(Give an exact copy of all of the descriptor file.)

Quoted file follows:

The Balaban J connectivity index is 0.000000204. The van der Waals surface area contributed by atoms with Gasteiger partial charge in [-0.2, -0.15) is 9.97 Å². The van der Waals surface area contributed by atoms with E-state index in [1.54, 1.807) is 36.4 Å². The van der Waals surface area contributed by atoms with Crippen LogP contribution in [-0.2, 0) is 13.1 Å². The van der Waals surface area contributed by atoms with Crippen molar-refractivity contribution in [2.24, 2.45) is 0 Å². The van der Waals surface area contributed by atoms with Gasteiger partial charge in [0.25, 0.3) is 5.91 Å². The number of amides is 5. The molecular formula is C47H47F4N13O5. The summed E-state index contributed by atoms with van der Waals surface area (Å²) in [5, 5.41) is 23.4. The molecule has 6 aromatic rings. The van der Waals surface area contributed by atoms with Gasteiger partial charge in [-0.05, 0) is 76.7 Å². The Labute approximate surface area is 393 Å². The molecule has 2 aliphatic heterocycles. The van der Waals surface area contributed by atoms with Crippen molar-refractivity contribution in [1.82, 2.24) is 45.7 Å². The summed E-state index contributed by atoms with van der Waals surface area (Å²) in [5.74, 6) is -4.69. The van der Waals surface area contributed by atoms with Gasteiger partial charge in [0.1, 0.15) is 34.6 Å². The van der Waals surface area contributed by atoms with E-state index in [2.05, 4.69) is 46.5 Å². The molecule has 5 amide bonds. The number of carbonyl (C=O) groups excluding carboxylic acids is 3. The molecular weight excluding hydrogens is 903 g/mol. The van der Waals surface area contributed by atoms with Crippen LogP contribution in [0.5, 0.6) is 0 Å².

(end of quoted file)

The Balaban J connectivity index is 0.000000204. The van der Waals surface area contributed by atoms with Gasteiger partial charge in [-0.2, -0.15) is 9.97 Å². The van der Waals surface area contributed by atoms with E-state index in [1.54, 1.807) is 36.4 Å². The van der Waals surface area contributed by atoms with Crippen LogP contribution in [-0.2, 0) is 13.1 Å². The van der Waals surface area contributed by atoms with Crippen molar-refractivity contribution in [2.24, 2.45) is 0 Å². The van der Waals surface area contributed by atoms with Gasteiger partial charge in [0.25, 0.3) is 5.91 Å². The number of amides is 5. The molecular formula is C47H47F4N13O5. The summed E-state index contributed by atoms with van der Waals surface area (Å²) in [5, 5.41) is 23.4. The molecule has 6 aromatic rings. The van der Waals surface area contributed by atoms with Gasteiger partial charge in [-0.05, 0) is 76.7 Å². The Labute approximate surface area is 393 Å². The molecule has 2 aliphatic heterocycles. The van der Waals surface area contributed by atoms with Crippen molar-refractivity contribution in [1.82, 2.24) is 45.7 Å². The summed E-state index contributed by atoms with van der Waals surface area (Å²) in [5.74, 6) is -4.69. The van der Waals surface area contributed by atoms with Gasteiger partial charge in [0.1, 0.15) is 34.6 Å². The van der Waals surface area contributed by atoms with E-state index in [2.05, 4.69) is 46.5 Å². The molecule has 5 amide bonds. The number of carbonyl (C=O) groups excluding carboxylic acids is 3. The molecular weight excluding hydrogens is 903 g/mol. The van der Waals surface area contributed by atoms with Crippen LogP contribution in [0.5, 0.6) is 0 Å².